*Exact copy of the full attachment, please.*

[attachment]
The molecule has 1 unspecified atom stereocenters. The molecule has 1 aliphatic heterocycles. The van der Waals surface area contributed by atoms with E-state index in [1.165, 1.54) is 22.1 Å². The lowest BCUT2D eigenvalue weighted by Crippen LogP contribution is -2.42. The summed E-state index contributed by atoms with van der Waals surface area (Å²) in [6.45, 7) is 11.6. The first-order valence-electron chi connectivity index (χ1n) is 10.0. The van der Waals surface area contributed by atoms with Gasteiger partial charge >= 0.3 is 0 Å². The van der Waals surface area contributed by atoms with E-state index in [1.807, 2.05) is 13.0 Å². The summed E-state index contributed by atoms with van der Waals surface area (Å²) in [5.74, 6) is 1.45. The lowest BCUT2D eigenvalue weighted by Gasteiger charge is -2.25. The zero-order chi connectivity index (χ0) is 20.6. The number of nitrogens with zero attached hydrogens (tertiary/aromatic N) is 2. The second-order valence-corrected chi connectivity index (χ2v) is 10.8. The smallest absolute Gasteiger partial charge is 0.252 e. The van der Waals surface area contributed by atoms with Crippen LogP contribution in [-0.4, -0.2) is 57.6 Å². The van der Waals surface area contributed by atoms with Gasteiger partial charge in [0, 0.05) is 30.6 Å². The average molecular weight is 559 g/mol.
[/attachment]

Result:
The molecule has 1 unspecified atom stereocenters. The molecule has 1 aliphatic heterocycles. The van der Waals surface area contributed by atoms with E-state index in [1.165, 1.54) is 22.1 Å². The lowest BCUT2D eigenvalue weighted by Crippen LogP contribution is -2.42. The summed E-state index contributed by atoms with van der Waals surface area (Å²) in [6.45, 7) is 11.6. The first-order valence-electron chi connectivity index (χ1n) is 10.0. The van der Waals surface area contributed by atoms with Gasteiger partial charge >= 0.3 is 0 Å². The van der Waals surface area contributed by atoms with E-state index in [1.807, 2.05) is 13.0 Å². The summed E-state index contributed by atoms with van der Waals surface area (Å²) in [5.74, 6) is 1.45. The lowest BCUT2D eigenvalue weighted by Gasteiger charge is -2.25. The zero-order chi connectivity index (χ0) is 20.6. The number of nitrogens with zero attached hydrogens (tertiary/aromatic N) is 2. The second-order valence-corrected chi connectivity index (χ2v) is 10.8. The smallest absolute Gasteiger partial charge is 0.252 e. The van der Waals surface area contributed by atoms with Crippen LogP contribution in [-0.4, -0.2) is 57.6 Å². The van der Waals surface area contributed by atoms with Gasteiger partial charge in [0, 0.05) is 30.6 Å². The average molecular weight is 559 g/mol.